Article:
Fourth, and finally, we want to be a part of the highly interactive process by which a tree “governs itself.” Organizations, like trees, for instance, or retirement centers, are forced to engage in triage.  Some needs are more urgent or maybe just more important than others, so the less important will have to be dropped. I know that in societies, there are some people whose interests are more important than others. That’s true in trees too. The hormones that control growth and reproduction have the best interests of the tree in mind, and I think that is a good model for us at Holladay Park Plaza.
Not everyone would call the action of hormones like auxins, cytokinins, and gibberellins “politics,” but I would. The production and inhibition of growth and the distribution of resources to one place rather than another sound like the ordinary work of the legislature to me. We’ll see.
So there’s my metaphor. Bette and I want to become a part of the active and living tissue at Holladay Park Plaza. That will require that they cut into a branch of the living tree (the root stock) to expose the cambium layer, which is the nutrition highway. It will require of us (the scion) that our own cambium layer be exposed as well. And the two need to be joined together so that they become part of a single plant and therefore of a single system of nutrition and distribution and communication.
I am just a little leery that someone will read that and think that it is asking too much, but I don’t think so. I think it is quite modest and realistic. The process is not very often described analytically, at least I haven’t seen it, or placed into formal categories like nutrition and governance. I think it is the words that make the process seem daunting. But it is with words like that that I take hold of the situation and try to think my way into it.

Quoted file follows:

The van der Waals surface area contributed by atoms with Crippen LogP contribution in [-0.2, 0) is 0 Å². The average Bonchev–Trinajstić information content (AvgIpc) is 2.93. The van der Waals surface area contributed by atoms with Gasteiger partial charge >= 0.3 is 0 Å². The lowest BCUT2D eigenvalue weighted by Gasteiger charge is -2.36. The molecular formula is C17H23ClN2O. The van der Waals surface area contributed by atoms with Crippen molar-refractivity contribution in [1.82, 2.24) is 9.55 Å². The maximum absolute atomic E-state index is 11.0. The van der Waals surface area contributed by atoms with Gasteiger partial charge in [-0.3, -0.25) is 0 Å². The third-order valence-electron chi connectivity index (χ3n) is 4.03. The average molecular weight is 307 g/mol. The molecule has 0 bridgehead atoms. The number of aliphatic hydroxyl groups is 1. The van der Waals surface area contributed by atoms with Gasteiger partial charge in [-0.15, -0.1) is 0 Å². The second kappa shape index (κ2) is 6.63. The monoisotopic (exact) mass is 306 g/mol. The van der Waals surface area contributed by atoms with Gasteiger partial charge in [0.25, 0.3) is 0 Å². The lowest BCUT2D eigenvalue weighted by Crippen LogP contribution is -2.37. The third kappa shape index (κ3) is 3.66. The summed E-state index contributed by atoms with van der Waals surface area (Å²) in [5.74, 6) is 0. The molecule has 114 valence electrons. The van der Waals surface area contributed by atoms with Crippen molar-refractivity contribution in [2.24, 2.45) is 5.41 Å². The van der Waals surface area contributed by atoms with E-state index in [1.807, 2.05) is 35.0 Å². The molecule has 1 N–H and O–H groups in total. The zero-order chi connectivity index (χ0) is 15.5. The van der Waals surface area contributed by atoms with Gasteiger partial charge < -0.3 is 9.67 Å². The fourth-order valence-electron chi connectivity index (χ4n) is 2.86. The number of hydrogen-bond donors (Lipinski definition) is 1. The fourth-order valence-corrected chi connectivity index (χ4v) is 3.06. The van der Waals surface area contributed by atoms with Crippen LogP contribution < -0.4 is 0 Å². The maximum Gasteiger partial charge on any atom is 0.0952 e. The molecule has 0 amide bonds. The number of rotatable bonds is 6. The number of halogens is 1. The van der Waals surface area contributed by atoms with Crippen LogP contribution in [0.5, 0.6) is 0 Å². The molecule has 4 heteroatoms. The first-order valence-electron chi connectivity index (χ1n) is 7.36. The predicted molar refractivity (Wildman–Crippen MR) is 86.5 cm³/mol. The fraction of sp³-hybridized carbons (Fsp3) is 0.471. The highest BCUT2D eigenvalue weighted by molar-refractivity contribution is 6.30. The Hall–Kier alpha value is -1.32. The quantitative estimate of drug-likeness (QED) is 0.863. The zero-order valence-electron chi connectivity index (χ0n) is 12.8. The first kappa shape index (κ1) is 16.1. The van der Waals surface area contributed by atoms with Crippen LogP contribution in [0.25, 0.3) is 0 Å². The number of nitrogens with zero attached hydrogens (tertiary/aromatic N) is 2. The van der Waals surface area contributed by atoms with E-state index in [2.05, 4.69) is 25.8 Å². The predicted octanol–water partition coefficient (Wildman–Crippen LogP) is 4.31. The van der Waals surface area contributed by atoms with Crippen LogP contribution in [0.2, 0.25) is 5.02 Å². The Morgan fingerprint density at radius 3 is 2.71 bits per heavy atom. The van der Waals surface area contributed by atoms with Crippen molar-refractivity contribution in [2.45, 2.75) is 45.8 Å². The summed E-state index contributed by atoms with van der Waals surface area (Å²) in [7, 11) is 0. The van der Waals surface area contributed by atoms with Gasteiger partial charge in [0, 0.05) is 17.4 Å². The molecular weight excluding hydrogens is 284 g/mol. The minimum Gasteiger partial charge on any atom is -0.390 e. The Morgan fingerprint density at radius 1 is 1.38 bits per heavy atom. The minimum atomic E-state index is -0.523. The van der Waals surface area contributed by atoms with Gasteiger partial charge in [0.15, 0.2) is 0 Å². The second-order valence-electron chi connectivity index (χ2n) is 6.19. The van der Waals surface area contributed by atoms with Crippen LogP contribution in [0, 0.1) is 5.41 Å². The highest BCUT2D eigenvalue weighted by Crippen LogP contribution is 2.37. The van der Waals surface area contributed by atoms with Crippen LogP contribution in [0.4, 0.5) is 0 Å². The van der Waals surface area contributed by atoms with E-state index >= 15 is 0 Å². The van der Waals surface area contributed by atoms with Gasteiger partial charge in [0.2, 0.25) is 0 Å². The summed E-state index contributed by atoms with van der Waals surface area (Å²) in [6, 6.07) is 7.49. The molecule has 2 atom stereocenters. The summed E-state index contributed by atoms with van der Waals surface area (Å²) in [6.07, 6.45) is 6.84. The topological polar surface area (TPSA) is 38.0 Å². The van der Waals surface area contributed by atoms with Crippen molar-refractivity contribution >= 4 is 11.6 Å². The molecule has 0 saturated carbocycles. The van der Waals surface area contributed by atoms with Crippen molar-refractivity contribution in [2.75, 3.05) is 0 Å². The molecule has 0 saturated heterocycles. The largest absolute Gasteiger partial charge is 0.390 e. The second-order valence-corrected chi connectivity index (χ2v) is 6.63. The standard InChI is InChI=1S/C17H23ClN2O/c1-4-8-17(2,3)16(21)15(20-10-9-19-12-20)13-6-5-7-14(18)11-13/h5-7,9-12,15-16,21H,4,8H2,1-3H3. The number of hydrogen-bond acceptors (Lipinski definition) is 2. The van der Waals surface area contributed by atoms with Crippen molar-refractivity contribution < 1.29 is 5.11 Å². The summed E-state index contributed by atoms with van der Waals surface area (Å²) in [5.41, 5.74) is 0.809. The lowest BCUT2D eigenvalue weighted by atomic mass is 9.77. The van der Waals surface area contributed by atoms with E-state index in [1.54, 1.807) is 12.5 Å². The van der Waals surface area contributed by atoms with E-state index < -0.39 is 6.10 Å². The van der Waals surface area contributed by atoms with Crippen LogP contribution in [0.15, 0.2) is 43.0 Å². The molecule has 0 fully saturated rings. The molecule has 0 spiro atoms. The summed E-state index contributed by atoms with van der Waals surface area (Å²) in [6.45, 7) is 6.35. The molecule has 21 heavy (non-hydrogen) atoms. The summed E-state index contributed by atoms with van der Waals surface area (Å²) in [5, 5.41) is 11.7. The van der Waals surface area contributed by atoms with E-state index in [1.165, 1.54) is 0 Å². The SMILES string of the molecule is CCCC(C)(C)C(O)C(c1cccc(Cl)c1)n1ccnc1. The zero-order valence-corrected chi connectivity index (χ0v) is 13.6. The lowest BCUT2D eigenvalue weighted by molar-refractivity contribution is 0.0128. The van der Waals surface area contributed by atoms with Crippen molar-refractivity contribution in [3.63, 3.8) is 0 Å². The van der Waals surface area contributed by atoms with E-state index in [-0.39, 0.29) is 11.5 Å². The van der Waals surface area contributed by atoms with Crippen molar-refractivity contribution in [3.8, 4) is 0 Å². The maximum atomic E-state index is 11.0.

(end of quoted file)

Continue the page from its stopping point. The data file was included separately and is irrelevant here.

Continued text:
Bette says I make it sound harder than it is, but I say that describing it this way gives me a better chance to know what I am doing and maybe even to do it better.
 Holladay Park Plaza is a lot to write, but Holladay Park is…well…a park. So I refer to it sometimes as HPP, sometimes as Ben’s Place (for Ben Holladay, the namesake), and sometimes as the Holladay Inn. I have a special fondness for “Ben’s place” because Ben was my father’s name, so I began my life at Ben’s place. I like the symmetry.
 The valley, through which Interstate 84 now runs, was originally on the property of Tim Sullivan, who bought the land in the mid-1850s.
 And sometimes, circumstances allow you to do even better. We will be taking the buyers of our house to the neighborhood picnic as our guests and we are passing that word around in advance as a way of increasing turnout. I never, in my wildest dreams, imagined that would be possible.
[4[ See, for instance, Susan Cain (in her book Quiet) on what enables introverts to be so productive.
 The hormone auxin is centrally involved in stimulating growth here and preventing it there. I think that auxin might be directly involved in whether there is a Bible study and, if so, what kind it is.
 So it’s not a perfect metaphor. A retirement center doesn’t have any original parts. It does have a structure, however; a physical structure (that’s why they did a seismic retrofit), a social structure, and a distinct culture.
 Thank you all for noticing that I did not pop “tree-azh” into the text. That’s what footnotes are for.